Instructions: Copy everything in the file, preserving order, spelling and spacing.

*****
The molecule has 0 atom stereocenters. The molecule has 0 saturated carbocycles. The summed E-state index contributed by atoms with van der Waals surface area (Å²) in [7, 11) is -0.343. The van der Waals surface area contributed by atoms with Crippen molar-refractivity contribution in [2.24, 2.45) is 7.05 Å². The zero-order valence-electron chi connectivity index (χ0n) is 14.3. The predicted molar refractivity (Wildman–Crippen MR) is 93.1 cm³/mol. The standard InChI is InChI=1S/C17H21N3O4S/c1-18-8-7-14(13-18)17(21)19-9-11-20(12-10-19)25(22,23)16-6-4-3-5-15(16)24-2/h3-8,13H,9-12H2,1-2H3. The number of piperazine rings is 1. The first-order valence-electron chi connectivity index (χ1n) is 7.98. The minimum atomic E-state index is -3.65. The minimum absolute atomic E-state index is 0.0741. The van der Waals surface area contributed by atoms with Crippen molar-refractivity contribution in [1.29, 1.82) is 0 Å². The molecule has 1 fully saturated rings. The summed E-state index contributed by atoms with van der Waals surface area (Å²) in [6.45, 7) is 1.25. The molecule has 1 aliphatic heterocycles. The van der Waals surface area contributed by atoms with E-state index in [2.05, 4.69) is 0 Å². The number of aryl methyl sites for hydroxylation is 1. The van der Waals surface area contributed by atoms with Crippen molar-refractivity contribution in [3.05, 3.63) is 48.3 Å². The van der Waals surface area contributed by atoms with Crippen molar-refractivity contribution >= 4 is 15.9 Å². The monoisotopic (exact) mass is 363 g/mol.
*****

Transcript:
The molecule has 0 atom stereocenters. The molecule has 0 saturated carbocycles. The summed E-state index contributed by atoms with van der Waals surface area (Å²) in [7, 11) is -0.343. The van der Waals surface area contributed by atoms with Crippen molar-refractivity contribution in [2.24, 2.45) is 7.05 Å². The zero-order valence-electron chi connectivity index (χ0n) is 14.3. The predicted molar refractivity (Wildman–Crippen MR) is 93.1 cm³/mol. The standard InChI is InChI=1S/C17H21N3O4S/c1-18-8-7-14(13-18)17(21)19-9-11-20(12-10-19)25(22,23)16-6-4-3-5-15(16)24-2/h3-8,13H,9-12H2,1-2H3. The number of piperazine rings is 1. The first-order valence-electron chi connectivity index (χ1n) is 7.98. The minimum atomic E-state index is -3.65. The minimum absolute atomic E-state index is 0.0741. The van der Waals surface area contributed by atoms with Crippen molar-refractivity contribution in [1.29, 1.82) is 0 Å². The molecule has 1 fully saturated rings. The summed E-state index contributed by atoms with van der Waals surface area (Å²) in [6.45, 7) is 1.25. The molecule has 1 aliphatic heterocycles. The van der Waals surface area contributed by atoms with E-state index in [2.05, 4.69) is 0 Å². The number of aryl methyl sites for hydroxylation is 1. The van der Waals surface area contributed by atoms with Crippen molar-refractivity contribution in [3.05, 3.63) is 48.3 Å². The van der Waals surface area contributed by atoms with Crippen molar-refractivity contribution >= 4 is 15.9 Å². The monoisotopic (exact) mass is 363 g/mol.